Concerns at levels of long-term disability

Sarah Derrett
Sarah Derrett
The level of permanent disability among the injured, including those not admitted to hospital for their injury, has surprised University of Otago researchers.

The prospective outcomes of injury study tracked a cohort of people who suffered an injury which resulted in them being placed on ACC's entitlement claims register after either being admitted to hospital, or receiving treatment without being admitted.

Lead researcher Dr Sarah Derrett, of the Injury Prevention Research Unit, said the latest analysis looked at the cohort three months after injury, and found 39.4% of the 2079 people who were not admitted to hospital had a disability.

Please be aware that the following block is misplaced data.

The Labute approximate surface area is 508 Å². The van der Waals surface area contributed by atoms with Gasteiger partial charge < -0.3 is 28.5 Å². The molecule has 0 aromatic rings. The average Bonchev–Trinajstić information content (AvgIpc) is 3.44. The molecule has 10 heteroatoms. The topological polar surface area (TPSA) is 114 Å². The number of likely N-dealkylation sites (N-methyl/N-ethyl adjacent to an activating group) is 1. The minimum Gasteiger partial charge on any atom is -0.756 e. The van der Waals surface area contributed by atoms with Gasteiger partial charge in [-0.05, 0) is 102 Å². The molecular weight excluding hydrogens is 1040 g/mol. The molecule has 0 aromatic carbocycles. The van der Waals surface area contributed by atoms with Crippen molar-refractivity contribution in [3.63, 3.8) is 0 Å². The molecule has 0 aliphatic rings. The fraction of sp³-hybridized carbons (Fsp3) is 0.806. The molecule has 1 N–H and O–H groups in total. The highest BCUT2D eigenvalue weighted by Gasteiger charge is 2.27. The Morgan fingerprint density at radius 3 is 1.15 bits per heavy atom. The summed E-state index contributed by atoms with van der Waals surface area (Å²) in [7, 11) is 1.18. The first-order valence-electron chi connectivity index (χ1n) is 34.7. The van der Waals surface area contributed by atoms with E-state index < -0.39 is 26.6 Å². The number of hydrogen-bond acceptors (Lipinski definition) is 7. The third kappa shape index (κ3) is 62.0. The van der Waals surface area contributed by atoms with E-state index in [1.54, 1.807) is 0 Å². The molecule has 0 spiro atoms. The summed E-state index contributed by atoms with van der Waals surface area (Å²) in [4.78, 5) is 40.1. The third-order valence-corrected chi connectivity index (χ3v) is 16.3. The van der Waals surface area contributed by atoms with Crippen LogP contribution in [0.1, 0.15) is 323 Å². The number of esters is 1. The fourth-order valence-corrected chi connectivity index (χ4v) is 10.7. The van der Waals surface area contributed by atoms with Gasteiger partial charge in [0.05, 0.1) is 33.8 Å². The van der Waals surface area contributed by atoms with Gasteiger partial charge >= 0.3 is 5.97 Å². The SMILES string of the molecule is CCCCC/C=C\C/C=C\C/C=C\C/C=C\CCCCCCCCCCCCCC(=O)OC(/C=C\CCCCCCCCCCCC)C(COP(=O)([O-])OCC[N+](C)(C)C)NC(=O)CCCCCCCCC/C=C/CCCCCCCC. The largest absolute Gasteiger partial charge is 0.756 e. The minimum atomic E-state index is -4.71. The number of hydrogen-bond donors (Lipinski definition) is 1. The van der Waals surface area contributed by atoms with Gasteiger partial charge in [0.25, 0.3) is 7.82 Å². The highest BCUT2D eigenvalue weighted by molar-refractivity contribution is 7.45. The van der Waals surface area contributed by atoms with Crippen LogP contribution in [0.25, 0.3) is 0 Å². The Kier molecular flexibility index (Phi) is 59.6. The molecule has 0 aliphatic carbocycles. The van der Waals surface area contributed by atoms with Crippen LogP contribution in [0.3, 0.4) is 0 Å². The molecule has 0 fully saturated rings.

Of those admitted, 53.6% of the 673 people had a disability.

"Often, there is an assumption that people not admitted to hospital don't have a serious injury or long-lasting disability.

"Our study has found a high proportion of those not admitted to hospital have an ongoing disability, and that's important."

Funded by the Health Research Council of New Zealand, the study aims to identify factors associated with poor outcomes and slower injury recovery.

"Internationally, we don't know enough about the outcomes of injury long term, and particularly about outcomes for those not hospitalised," Dr Derrett said.

"This study is assessing the burden of injury long term and seeing if any particular groups are at risk of a poorer outcome than others."

People with injuries traditionally seen as mild were experiencing disability, and it was important to know more about them, she said.

The findings were presented this week at the Safety 2012 World Conference in Wellington.


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